Drawing on insights from indigenous cultures and everyday practices, D’Souza’s talk focuses on the centrality of assembly for collective life among animals and humans. Capitalist modernity introduces a rupture between natures, peoples and places by transforming nature into property, people into ‘labour force’ and place into territory. The concept of rights in liberal theory and practice plays a critical role in transforming a natural relationship into a legal one founded on property and contract. The challenge is to go beyond “othering”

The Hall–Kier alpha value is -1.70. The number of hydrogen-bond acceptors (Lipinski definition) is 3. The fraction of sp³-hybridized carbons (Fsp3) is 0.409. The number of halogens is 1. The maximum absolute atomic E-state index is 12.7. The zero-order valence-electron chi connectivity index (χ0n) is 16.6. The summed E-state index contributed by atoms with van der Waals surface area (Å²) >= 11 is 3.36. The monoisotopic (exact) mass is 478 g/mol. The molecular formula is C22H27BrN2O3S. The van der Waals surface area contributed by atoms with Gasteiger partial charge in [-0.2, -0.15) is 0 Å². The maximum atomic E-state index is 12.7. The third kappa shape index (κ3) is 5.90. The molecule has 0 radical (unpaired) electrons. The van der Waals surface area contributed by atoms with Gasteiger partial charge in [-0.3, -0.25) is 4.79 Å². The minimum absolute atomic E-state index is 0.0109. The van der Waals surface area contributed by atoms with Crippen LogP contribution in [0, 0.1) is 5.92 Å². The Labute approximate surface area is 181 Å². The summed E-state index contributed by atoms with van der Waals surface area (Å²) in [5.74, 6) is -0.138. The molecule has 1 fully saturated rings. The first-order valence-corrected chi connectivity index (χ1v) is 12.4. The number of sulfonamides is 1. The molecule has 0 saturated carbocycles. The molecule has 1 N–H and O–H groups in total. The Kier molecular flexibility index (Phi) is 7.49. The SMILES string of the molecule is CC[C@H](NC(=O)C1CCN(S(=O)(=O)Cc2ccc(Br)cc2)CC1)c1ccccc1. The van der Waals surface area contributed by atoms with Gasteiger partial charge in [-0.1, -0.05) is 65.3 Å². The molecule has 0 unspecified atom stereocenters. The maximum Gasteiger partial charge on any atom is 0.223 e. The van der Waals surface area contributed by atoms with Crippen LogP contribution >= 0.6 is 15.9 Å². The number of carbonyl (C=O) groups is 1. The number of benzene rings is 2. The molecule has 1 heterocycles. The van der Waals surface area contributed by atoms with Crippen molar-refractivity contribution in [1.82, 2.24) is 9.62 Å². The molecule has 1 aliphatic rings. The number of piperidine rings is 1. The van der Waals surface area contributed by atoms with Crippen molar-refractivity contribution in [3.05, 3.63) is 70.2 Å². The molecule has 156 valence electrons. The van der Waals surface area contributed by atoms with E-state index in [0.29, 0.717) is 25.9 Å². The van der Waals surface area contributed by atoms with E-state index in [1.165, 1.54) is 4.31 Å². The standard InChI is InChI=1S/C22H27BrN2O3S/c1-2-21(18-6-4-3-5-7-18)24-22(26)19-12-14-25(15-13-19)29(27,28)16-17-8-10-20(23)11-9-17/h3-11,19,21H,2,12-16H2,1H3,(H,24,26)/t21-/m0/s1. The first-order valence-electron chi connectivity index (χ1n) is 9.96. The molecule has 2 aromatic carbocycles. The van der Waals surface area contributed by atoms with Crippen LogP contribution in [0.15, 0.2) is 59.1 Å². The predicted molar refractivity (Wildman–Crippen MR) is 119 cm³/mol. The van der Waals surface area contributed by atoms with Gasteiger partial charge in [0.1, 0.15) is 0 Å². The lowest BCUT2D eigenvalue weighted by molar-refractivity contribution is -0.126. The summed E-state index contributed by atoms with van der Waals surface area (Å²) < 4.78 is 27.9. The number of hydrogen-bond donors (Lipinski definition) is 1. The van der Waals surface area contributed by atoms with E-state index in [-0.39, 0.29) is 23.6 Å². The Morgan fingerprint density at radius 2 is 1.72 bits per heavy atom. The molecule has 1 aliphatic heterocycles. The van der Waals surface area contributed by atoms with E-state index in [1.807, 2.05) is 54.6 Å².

In the United States, the long March of 2020 came to an end on May 26 when protests against the police murder of George Floyd broke out in Minneapolis, Minnesota, quickly spreading all over the country. Also occurring throughout the summer and fall were rallies “defending blue lives,” anti-mask demonstrations, and protests demanding an end to coronavirus shutdowns. On January 6, 2021 a mob stormed the US Capitol, intent on “stopping the steal” of the presidential election from defeated incumbent Donald Trump. In what way does an analysis oriented toward precarity and bodies in space help us understand the politics of the movements? How might emphases on the assembling of bodies in space require a divisive political supplement, an anchoring in history and fidelity to a truth?